The study titled “Electrolyte measurements differ between point-of-care and reference analysers in dogs with hypoadrenocorticism” investigated the performance of two point-of-care analysers (IDEXX Catalyst Dx and IDEXX VetStat) against a reference laboratory method for the measurement of blood sodium, potassium and chloride concentrations, as well as sodium-to-potassium ratios, in dogs diagnosed with and treated for hypoadrenocorticism.
Forty-eight dogs with hypoadrenocorticism were enrolled into a prospective cross-sectional study at the University of Glasgow. In total, 329 paired samples were measured on the Catalyst analyser and by the reference laboratory method called an ion selective electrode (ISE), while another 72 paired samples were tested on both the VetStat analyser and by ISE. The clinical effects of any difference in the electrolyte results were investigated.
Sam Fowlie, corresponding author for the paper, said: “Our results indicate that the sodium, potassium and therefore the sodium-to-potassium ratios, as well as the chloride concentrations measured by the Catalyst and VetStat analysers may not be used interchangeably with those from a reference laboratory analyser using an indirect ISE method. Both analysers tended to give higher results than the reference method for all analytes, except for potassium when measured on the VetStat.”
The clinical relevance of the disagreement between these methods was investigated by assessing how often the point-of-care analysers produced results which fell outside their reference range when the ISE method found them to be within reference and vice versa. For the Catalyst, there were 21 cases (6%) with discordant sodium results, 27 cases (8%) with discordant potassium results and 46 cases (14%) with discordant chloride results. The VetStat, meanwhile produced results which disagreed with the ISE method in 19 cases (26%) for sodium, 3 cases (4%) for potassium measurement and 9 cases (13%) for chloride analysis.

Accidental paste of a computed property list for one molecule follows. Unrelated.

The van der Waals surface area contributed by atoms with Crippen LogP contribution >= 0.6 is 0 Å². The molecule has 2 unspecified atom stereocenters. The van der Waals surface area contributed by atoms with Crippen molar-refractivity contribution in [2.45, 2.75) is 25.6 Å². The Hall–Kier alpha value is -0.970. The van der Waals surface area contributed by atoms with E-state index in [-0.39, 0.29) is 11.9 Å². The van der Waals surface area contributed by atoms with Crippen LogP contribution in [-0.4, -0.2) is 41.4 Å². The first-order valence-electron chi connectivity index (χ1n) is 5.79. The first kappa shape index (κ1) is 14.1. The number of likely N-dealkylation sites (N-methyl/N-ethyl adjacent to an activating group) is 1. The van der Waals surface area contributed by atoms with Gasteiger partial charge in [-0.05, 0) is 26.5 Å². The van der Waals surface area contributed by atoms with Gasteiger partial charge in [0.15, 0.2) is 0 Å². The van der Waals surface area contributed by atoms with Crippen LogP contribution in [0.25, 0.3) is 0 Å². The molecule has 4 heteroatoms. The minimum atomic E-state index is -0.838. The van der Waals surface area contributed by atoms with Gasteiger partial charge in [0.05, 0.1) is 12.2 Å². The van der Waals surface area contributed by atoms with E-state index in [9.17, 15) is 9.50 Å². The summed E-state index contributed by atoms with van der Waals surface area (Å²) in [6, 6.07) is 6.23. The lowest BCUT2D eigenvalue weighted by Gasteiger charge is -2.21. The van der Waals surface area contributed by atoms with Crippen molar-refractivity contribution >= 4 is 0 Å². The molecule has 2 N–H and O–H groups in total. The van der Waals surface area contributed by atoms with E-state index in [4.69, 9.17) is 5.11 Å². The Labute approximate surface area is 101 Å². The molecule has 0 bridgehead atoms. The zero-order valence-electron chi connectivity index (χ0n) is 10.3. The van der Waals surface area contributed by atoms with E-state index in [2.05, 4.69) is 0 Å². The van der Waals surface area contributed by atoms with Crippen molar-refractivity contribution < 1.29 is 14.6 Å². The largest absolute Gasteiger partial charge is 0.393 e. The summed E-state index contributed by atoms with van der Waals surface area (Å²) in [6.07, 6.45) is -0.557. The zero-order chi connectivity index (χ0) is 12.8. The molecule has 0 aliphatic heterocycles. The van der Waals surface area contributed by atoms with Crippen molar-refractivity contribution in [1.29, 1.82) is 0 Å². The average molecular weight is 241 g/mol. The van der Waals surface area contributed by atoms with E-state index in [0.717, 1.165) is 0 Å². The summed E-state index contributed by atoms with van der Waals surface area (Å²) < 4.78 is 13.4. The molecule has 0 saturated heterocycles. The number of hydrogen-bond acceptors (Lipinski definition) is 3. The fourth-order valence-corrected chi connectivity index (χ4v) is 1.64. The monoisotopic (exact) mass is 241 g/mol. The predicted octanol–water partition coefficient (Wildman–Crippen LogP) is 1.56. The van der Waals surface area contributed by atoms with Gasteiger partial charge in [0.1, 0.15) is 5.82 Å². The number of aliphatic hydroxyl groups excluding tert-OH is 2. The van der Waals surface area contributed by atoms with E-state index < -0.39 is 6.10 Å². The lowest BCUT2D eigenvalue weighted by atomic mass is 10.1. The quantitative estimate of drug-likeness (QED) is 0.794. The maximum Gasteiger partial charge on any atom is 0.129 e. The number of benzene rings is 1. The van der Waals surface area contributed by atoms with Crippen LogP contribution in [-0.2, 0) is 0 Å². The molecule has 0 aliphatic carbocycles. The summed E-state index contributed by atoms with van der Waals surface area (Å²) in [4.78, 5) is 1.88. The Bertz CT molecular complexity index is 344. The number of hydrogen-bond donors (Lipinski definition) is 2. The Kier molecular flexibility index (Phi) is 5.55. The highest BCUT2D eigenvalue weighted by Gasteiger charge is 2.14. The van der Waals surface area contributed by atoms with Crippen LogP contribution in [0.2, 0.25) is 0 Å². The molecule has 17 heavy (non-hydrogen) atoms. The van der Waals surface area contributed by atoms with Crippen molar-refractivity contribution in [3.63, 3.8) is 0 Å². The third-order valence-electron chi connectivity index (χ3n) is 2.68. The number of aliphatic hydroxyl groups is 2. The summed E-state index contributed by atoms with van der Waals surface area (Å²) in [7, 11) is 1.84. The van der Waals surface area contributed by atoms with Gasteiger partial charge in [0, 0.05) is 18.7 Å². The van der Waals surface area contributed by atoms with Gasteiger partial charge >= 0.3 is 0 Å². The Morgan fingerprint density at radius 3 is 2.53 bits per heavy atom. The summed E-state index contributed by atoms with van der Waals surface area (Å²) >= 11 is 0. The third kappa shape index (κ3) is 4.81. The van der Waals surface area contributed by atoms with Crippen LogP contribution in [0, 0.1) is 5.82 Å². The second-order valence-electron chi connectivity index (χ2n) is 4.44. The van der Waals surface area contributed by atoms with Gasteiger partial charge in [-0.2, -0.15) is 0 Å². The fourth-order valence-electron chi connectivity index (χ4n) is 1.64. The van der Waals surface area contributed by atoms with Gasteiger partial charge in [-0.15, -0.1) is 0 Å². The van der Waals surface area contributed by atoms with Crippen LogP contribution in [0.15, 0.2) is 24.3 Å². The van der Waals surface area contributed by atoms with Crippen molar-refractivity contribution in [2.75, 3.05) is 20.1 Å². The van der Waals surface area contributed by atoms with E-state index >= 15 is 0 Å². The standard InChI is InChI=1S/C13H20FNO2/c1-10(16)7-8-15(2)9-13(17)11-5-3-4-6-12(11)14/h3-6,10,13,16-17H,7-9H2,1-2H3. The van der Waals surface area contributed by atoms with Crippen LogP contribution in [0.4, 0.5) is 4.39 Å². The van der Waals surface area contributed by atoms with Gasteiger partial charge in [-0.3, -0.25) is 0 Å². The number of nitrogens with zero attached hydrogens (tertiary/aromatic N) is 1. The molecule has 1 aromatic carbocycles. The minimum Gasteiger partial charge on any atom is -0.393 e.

Nicola Di Girolamo, Editor of JSAP added: “This study reveals significant systematic differences (“bias”) between the three analysers in this study. Comparing numerical results from different analytical methods – be they point-of-care or reference laboratories – can be dangerous for patients. Clinicians should always use method specific thresholds and, if these are not available (for example the sodium-to-potassium ratios on some analysers), then they should exercise greater caution in their interpretation.”
The full article can be found in the October issue of the Journal of Small Animal Practice and be read online here, open access: https://onlinelibrary.wiley.com/doi/10.1111/jsap.13205.
Photo: Ian Ramsey
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